The past twenty years have seen an emergence of drawing as a dynamic art form.
Since the 1990s, many artists challenged and rejected “process art” of the Conceptual and Minimalist artists from the 1960's -1970's as well as the post-1980's conceptualists.
Artists of that earlier time period felt drawing was the “act of doing”, a direct method for documenting ideas, emotions or discoveries made during the creative process. The "action taken" was the work of art; the end product was not the principle focus.
Contemporary drawing artists today have connections to the working practice of nineteenth-century artists with representational references and fully realized art works. The artists of this new millennium differ from those in the mid twentieth century given they draw with intention, make choices and consider formal and abstract issues in their work.
With a resurgence in this discipline and a new found freedom, drawing artists of the twenty-first century, redefine and push boundaries in new directions. Their art sometimes flows off the page and into the real world; the visual language of the two-dimensional invades the three-dimensional merging with time and space.
Disciplines such as sculpture, video, film and performance are incorporated into this new expanded field. Drawing artists look to outside references such as cartographic language, cartooning, video games, Chinese scroll painting and calligraphy. They employ the techniques and formal vocabularies of precision drawing, scientific and architectural drafting, industrial and commercial architecture, ornamental design and the everyday object as a way to project their ideas. They draw upon notions of intimacy, subjectivity, history, globalization, memory, nostalgia and the narrative.They experiment and push the limits of non-traditional materials like rope, string, ribbon, mylar, film, magnetic tape, cable, wire, sticks, maps, boards, pins, nails, cardboard...the list is endless. Exploring methods by burning, soldering, cutting, projecting, tyeing, knotting, etc.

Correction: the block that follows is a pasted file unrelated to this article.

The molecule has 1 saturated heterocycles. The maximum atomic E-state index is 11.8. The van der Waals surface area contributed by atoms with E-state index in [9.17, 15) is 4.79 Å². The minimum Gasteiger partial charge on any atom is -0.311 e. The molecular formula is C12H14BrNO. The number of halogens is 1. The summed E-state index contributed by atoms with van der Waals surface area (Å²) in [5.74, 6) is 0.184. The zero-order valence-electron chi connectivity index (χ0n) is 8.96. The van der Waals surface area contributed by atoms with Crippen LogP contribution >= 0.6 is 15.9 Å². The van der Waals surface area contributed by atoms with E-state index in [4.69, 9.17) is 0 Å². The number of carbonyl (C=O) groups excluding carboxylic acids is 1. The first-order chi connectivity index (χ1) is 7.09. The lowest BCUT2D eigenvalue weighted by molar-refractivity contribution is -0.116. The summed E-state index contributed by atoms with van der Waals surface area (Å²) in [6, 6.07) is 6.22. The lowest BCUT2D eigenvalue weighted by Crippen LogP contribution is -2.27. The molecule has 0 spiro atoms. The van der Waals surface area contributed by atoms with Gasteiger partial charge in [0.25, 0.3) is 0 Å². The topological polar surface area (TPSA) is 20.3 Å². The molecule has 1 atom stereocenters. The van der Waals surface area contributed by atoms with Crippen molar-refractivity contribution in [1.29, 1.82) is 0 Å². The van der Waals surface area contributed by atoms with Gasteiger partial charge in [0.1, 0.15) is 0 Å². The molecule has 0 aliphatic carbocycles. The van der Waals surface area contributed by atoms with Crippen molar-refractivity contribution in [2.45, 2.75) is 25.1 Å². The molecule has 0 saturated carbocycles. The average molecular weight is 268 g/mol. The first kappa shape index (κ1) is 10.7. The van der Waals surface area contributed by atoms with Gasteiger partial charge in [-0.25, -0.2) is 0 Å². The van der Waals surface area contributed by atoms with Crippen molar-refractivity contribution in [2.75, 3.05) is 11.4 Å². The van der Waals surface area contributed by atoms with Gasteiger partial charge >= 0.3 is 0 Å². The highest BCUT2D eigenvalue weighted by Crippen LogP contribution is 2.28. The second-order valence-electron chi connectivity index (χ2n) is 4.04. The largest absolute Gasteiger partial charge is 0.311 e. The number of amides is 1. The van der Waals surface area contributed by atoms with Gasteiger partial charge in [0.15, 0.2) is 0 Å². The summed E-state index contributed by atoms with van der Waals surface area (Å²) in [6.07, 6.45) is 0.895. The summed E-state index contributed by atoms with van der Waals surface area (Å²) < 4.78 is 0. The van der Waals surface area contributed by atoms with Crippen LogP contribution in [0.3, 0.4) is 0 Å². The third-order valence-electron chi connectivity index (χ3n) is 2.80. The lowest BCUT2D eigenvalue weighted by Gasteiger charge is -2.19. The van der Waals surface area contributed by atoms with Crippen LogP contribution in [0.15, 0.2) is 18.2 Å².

Drawing today has become a primary mode of expression.
Over the next week I will introduce you to artist's who employ drawing as the main focus in their art practice; as well as books on drawing artists and techniques.
Julie Mehretu is an American artist who was born in 1970 in Addis Ababa, Ethiopia. In 1977, the family fled their homeland immigrating to the United States and settling in Michigan. Mehreutulives and works in New York City, NY and Berlin, Germany.
Mehretu creates large-scale abstract paintings with a narrative content, one that reflects her interest in geography, architecture, history, and urban life. Mehretu’s favourite source materials consist of architectural plans and city maps. These often incorporate schematic depictions of modern, historic or ancient buildings such as stadiums, military and industrial complexes, public spaces, airports, and financial institutions. Julie Mehretu illustrates her social concerns of power, history and globalism layered with hernarrative of place, space and time that impacts the formation of a personal and communal identity.
Mehretu’s paintings are visually stunning, full of movement and an energy that seems to erupt and explode outward from a centrifugal force. These paintings are built using multiple layers of drawing with ink, pencil and acrylic paint. She pushes the boundaries between painting and drawing with her highly inventive and unique vocabulary of mark making. Swirling, flowing, erratic lines and symbols populate her work.